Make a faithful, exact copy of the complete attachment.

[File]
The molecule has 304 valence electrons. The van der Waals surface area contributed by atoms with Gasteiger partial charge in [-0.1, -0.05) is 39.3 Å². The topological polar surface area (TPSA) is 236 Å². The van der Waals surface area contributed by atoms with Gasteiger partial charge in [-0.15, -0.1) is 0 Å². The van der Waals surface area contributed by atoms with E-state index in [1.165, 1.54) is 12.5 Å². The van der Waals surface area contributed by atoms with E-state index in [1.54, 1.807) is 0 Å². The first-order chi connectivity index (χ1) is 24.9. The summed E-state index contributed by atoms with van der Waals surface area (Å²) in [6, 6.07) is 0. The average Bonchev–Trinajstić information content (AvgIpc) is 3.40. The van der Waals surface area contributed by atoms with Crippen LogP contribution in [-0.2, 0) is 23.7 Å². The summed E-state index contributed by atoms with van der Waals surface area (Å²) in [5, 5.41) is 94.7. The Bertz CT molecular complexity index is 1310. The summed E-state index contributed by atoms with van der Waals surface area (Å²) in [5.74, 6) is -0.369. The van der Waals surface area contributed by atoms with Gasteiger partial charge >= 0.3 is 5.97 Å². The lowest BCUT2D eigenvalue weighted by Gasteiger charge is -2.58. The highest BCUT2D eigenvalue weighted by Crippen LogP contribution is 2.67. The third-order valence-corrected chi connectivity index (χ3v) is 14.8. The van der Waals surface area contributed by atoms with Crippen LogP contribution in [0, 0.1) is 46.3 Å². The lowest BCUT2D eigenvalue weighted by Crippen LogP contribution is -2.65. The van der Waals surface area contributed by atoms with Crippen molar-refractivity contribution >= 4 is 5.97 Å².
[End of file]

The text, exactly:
The molecule has 304 valence electrons. The van der Waals surface area contributed by atoms with Gasteiger partial charge in [-0.1, -0.05) is 39.3 Å². The topological polar surface area (TPSA) is 236 Å². The van der Waals surface area contributed by atoms with Gasteiger partial charge in [-0.15, -0.1) is 0 Å². The van der Waals surface area contributed by atoms with E-state index in [1.165, 1.54) is 12.5 Å². The van der Waals surface area contributed by atoms with E-state index in [1.54, 1.807) is 0 Å². The first-order chi connectivity index (χ1) is 24.9. The summed E-state index contributed by atoms with van der Waals surface area (Å²) in [6, 6.07) is 0. The average Bonchev–Trinajstić information content (AvgIpc) is 3.40. The van der Waals surface area contributed by atoms with Crippen LogP contribution in [-0.2, 0) is 23.7 Å². The summed E-state index contributed by atoms with van der Waals surface area (Å²) in [5, 5.41) is 94.7. The Bertz CT molecular complexity index is 1310. The summed E-state index contributed by atoms with van der Waals surface area (Å²) in [5.74, 6) is -0.369. The van der Waals surface area contributed by atoms with Gasteiger partial charge >= 0.3 is 5.97 Å². The lowest BCUT2D eigenvalue weighted by Gasteiger charge is -2.58. The highest BCUT2D eigenvalue weighted by Crippen LogP contribution is 2.67. The third-order valence-corrected chi connectivity index (χ3v) is 14.8. The van der Waals surface area contributed by atoms with Crippen LogP contribution in [0, 0.1) is 46.3 Å². The lowest BCUT2D eigenvalue weighted by Crippen LogP contribution is -2.65. The van der Waals surface area contributed by atoms with Crippen molar-refractivity contribution >= 4 is 5.97 Å².